“Abracadabra” proves a fitting title for the novel’s final chapter, since the chapter is as much about the continued presence of magic as anything else. As Aadam Sinai’s first word, it suggests that, despite everything that has happened—the wars, the tragic deaths, and the chaotic political turmoil—the next generation of midnight’s children retain the magic of potential, and the ability to change the world. In Aadam’s mouth, it becomes a word of defiance, accumulated over the months of silent listening that marked the first three years of his life. A sense of cautious hope pervades the last chapter. Saleem is set to marry Padma, and in her strong body, he sees a flicker of hope that his own, cracked body might somehow be preserved. Perhaps, armed with Padma and with love, he won’t disintegrate and be consumed after all.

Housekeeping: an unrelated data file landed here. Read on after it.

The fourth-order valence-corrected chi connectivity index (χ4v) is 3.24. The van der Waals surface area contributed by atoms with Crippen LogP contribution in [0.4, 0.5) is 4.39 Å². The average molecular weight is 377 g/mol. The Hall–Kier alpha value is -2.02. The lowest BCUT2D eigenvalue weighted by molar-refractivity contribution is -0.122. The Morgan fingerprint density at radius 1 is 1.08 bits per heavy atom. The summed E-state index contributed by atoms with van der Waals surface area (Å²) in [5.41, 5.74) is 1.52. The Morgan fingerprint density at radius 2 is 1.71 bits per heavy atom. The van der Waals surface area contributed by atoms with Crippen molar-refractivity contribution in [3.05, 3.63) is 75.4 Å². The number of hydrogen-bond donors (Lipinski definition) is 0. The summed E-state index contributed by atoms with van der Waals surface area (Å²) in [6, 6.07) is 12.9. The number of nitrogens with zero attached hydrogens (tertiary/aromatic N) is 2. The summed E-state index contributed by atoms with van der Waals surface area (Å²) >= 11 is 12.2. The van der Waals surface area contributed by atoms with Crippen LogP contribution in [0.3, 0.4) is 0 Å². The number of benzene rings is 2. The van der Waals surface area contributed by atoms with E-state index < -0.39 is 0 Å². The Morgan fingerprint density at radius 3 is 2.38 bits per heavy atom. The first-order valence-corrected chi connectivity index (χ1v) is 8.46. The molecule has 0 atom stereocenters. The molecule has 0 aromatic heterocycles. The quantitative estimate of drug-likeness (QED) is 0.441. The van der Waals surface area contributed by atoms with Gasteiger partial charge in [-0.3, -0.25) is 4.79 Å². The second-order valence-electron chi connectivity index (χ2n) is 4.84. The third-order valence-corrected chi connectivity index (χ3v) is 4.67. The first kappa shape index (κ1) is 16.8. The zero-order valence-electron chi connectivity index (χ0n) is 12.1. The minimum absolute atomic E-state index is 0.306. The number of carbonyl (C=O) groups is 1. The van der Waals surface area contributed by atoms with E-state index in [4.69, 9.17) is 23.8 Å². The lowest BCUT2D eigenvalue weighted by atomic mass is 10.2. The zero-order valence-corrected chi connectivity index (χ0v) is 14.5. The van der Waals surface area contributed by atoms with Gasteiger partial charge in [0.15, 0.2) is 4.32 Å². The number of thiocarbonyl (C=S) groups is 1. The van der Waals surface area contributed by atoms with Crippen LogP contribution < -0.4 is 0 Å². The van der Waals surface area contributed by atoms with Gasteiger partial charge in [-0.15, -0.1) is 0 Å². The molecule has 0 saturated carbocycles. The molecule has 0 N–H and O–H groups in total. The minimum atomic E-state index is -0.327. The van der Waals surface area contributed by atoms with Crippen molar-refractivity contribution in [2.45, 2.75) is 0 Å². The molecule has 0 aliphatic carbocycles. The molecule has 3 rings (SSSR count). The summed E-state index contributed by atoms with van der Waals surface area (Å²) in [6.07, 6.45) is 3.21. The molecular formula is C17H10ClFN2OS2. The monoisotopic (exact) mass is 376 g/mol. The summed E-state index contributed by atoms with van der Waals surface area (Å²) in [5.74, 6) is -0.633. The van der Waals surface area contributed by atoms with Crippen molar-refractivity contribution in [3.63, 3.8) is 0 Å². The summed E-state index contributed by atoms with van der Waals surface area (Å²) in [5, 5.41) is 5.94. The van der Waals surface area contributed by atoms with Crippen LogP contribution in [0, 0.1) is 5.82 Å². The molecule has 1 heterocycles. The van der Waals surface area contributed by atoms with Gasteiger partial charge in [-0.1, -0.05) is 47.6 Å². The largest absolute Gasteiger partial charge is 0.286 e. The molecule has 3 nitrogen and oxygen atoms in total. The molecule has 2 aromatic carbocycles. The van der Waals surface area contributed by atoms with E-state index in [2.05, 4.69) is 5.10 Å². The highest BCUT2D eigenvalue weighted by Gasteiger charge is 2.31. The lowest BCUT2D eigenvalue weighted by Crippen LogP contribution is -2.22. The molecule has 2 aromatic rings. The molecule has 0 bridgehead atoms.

Despite all the changes and exiles he has undergone, Saleem ends up almost exactly where he began: at a house on Methwold’s Estate, his son in the care of Mary Pereira, just as he was once in her care himself. Saleem has succeeded in telling his story, thereby preserving it for his son, just as fruit gets preserved for chutney. That initial optimism is tempered, however, by Saleem’s final prophecy, which spills out in a stream of consciousness. Imagining his future, Saleem sees himself falling apart on his birthday and crumbling into millions of specks of dust, just as his grandfather Aadam crumbled into dust in his time. Saleem’s birthday is, of course, the anniversary of his nation’s independence. Crumbling into dust becomes a symbolic act of both exhaustion and unity. Having given everything he has within him—not only through his life, but through the telling of his story as well—Saleem can surrender himself, dissolving into a metaphor for his nation, as he crumbles into as many pieces of dust as there are people in India.